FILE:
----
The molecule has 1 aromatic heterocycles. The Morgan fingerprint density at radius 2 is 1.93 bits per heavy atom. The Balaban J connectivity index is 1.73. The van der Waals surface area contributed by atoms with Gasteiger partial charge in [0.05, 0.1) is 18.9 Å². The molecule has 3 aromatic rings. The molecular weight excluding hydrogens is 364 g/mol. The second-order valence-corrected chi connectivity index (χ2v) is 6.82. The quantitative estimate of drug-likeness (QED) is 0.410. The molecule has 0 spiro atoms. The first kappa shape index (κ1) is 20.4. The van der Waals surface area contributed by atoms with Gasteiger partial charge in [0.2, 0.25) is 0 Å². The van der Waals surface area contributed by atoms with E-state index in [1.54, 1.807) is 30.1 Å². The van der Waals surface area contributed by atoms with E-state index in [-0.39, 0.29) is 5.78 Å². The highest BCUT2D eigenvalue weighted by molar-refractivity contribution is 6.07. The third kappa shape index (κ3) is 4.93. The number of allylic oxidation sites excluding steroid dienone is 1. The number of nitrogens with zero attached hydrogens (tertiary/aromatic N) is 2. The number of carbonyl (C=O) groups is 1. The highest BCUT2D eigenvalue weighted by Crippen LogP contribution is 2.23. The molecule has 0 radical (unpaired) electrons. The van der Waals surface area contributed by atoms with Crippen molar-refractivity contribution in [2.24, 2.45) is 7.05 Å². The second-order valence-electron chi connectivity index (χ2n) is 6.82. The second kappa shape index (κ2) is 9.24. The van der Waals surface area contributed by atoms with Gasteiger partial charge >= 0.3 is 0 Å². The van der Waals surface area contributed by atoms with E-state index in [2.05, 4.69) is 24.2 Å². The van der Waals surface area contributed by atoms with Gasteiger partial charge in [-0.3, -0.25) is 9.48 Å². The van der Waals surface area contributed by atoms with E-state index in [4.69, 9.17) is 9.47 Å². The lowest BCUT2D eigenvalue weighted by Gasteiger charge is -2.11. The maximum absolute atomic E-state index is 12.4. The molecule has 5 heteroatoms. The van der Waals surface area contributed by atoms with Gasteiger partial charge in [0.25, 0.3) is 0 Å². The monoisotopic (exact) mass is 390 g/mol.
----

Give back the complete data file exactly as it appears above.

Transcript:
The molecule has 1 aromatic heterocycles. The Morgan fingerprint density at radius 2 is 1.93 bits per heavy atom. The Balaban J connectivity index is 1.73. The van der Waals surface area contributed by atoms with Gasteiger partial charge in [0.05, 0.1) is 18.9 Å². The molecule has 3 aromatic rings. The molecular weight excluding hydrogens is 364 g/mol. The second-order valence-corrected chi connectivity index (χ2v) is 6.82. The quantitative estimate of drug-likeness (QED) is 0.410. The molecule has 0 spiro atoms. The first kappa shape index (κ1) is 20.4. The van der Waals surface area contributed by atoms with Gasteiger partial charge in [0.2, 0.25) is 0 Å². The van der Waals surface area contributed by atoms with E-state index in [1.54, 1.807) is 30.1 Å². The van der Waals surface area contributed by atoms with E-state index in [-0.39, 0.29) is 5.78 Å². The highest BCUT2D eigenvalue weighted by molar-refractivity contribution is 6.07. The third kappa shape index (κ3) is 4.93. The number of allylic oxidation sites excluding steroid dienone is 1. The number of nitrogens with zero attached hydrogens (tertiary/aromatic N) is 2. The number of carbonyl (C=O) groups is 1. The highest BCUT2D eigenvalue weighted by Crippen LogP contribution is 2.23. The molecule has 0 radical (unpaired) electrons. The van der Waals surface area contributed by atoms with Crippen molar-refractivity contribution in [2.24, 2.45) is 7.05 Å². The second-order valence-electron chi connectivity index (χ2n) is 6.82. The second kappa shape index (κ2) is 9.24. The van der Waals surface area contributed by atoms with Gasteiger partial charge >= 0.3 is 0 Å². The van der Waals surface area contributed by atoms with E-state index in [2.05, 4.69) is 24.2 Å². The van der Waals surface area contributed by atoms with Gasteiger partial charge in [-0.3, -0.25) is 9.48 Å². The van der Waals surface area contributed by atoms with E-state index in [4.69, 9.17) is 9.47 Å². The lowest BCUT2D eigenvalue weighted by Gasteiger charge is -2.11. The maximum absolute atomic E-state index is 12.4. The molecule has 5 heteroatoms. The van der Waals surface area contributed by atoms with Gasteiger partial charge in [0.25, 0.3) is 0 Å². The monoisotopic (exact) mass is 390 g/mol.